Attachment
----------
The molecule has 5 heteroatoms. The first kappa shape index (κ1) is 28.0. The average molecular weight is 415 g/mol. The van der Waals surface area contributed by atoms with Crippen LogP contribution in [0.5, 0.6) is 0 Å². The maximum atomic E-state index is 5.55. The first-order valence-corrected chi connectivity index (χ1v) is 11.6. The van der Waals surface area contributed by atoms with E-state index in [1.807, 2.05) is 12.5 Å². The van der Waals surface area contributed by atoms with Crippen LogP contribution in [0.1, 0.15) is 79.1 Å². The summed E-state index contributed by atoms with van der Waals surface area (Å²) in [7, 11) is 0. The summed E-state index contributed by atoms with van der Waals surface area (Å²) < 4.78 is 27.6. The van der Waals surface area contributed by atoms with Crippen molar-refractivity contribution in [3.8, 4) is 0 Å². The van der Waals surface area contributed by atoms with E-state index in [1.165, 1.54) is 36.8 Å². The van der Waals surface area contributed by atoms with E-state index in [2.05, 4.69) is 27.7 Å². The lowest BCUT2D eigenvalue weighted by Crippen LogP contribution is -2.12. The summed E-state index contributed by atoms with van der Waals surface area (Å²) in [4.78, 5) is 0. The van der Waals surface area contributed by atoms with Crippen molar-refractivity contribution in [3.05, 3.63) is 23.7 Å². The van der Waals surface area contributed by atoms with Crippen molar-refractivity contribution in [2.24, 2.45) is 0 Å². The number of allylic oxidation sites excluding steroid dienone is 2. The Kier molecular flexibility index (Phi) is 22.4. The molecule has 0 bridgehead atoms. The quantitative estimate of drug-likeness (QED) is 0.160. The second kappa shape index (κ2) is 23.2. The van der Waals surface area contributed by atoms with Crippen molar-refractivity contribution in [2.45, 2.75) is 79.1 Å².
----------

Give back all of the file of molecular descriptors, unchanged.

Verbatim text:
The molecule has 5 heteroatoms. The first kappa shape index (κ1) is 28.0. The average molecular weight is 415 g/mol. The van der Waals surface area contributed by atoms with Crippen LogP contribution in [0.5, 0.6) is 0 Å². The maximum atomic E-state index is 5.55. The first-order valence-corrected chi connectivity index (χ1v) is 11.6. The van der Waals surface area contributed by atoms with E-state index in [1.807, 2.05) is 12.5 Å². The van der Waals surface area contributed by atoms with Crippen LogP contribution in [0.1, 0.15) is 79.1 Å². The summed E-state index contributed by atoms with van der Waals surface area (Å²) in [7, 11) is 0. The summed E-state index contributed by atoms with van der Waals surface area (Å²) < 4.78 is 27.6. The van der Waals surface area contributed by atoms with Crippen molar-refractivity contribution in [3.8, 4) is 0 Å². The van der Waals surface area contributed by atoms with E-state index in [1.165, 1.54) is 36.8 Å². The van der Waals surface area contributed by atoms with E-state index in [2.05, 4.69) is 27.7 Å². The lowest BCUT2D eigenvalue weighted by Crippen LogP contribution is -2.12. The summed E-state index contributed by atoms with van der Waals surface area (Å²) in [4.78, 5) is 0. The van der Waals surface area contributed by atoms with Crippen molar-refractivity contribution in [3.05, 3.63) is 23.7 Å². The van der Waals surface area contributed by atoms with Crippen molar-refractivity contribution in [2.24, 2.45) is 0 Å². The number of allylic oxidation sites excluding steroid dienone is 2. The Kier molecular flexibility index (Phi) is 22.4. The molecule has 0 bridgehead atoms. The quantitative estimate of drug-likeness (QED) is 0.160. The second kappa shape index (κ2) is 23.2. The van der Waals surface area contributed by atoms with Crippen molar-refractivity contribution in [2.45, 2.75) is 79.1 Å².